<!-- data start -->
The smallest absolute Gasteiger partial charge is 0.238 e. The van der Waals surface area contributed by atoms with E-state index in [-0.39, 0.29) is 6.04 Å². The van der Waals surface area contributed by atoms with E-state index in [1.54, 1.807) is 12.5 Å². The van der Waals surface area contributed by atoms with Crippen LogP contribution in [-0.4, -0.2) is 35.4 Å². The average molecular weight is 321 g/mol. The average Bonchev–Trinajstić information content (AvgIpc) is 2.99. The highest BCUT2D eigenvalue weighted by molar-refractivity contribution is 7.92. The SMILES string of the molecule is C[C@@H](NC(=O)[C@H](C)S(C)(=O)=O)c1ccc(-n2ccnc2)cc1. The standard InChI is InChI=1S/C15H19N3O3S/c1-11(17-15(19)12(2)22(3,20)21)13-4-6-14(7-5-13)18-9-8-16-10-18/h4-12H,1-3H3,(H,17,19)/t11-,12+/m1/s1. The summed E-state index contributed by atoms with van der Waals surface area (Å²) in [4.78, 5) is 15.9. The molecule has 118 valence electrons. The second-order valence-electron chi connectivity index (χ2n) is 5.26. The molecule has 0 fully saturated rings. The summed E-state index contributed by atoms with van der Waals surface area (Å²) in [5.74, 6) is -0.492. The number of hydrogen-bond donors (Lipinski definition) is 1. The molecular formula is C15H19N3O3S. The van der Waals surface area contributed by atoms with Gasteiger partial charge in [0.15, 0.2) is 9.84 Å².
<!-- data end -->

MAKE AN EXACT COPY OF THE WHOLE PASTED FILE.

The smallest absolute Gasteiger partial charge is 0.238 e. The van der Waals surface area contributed by atoms with E-state index in [-0.39, 0.29) is 6.04 Å². The van der Waals surface area contributed by atoms with E-state index in [1.54, 1.807) is 12.5 Å². The van der Waals surface area contributed by atoms with Crippen LogP contribution in [-0.4, -0.2) is 35.4 Å². The average molecular weight is 321 g/mol. The average Bonchev–Trinajstić information content (AvgIpc) is 2.99. The highest BCUT2D eigenvalue weighted by molar-refractivity contribution is 7.92. The SMILES string of the molecule is C[C@@H](NC(=O)[C@H](C)S(C)(=O)=O)c1ccc(-n2ccnc2)cc1. The standard InChI is InChI=1S/C15H19N3O3S/c1-11(17-15(19)12(2)22(3,20)21)13-4-6-14(7-5-13)18-9-8-16-10-18/h4-12H,1-3H3,(H,17,19)/t11-,12+/m1/s1. The summed E-state index contributed by atoms with van der Waals surface area (Å²) in [4.78, 5) is 15.9. The molecule has 118 valence electrons. The second-order valence-electron chi connectivity index (χ2n) is 5.26. The molecule has 0 fully saturated rings. The summed E-state index contributed by atoms with van der Waals surface area (Å²) in [5.74, 6) is -0.492. The number of hydrogen-bond donors (Lipinski definition) is 1. The molecular formula is C15H19N3O3S. The van der Waals surface area contributed by atoms with Gasteiger partial charge in [0.15, 0.2) is 9.84 Å².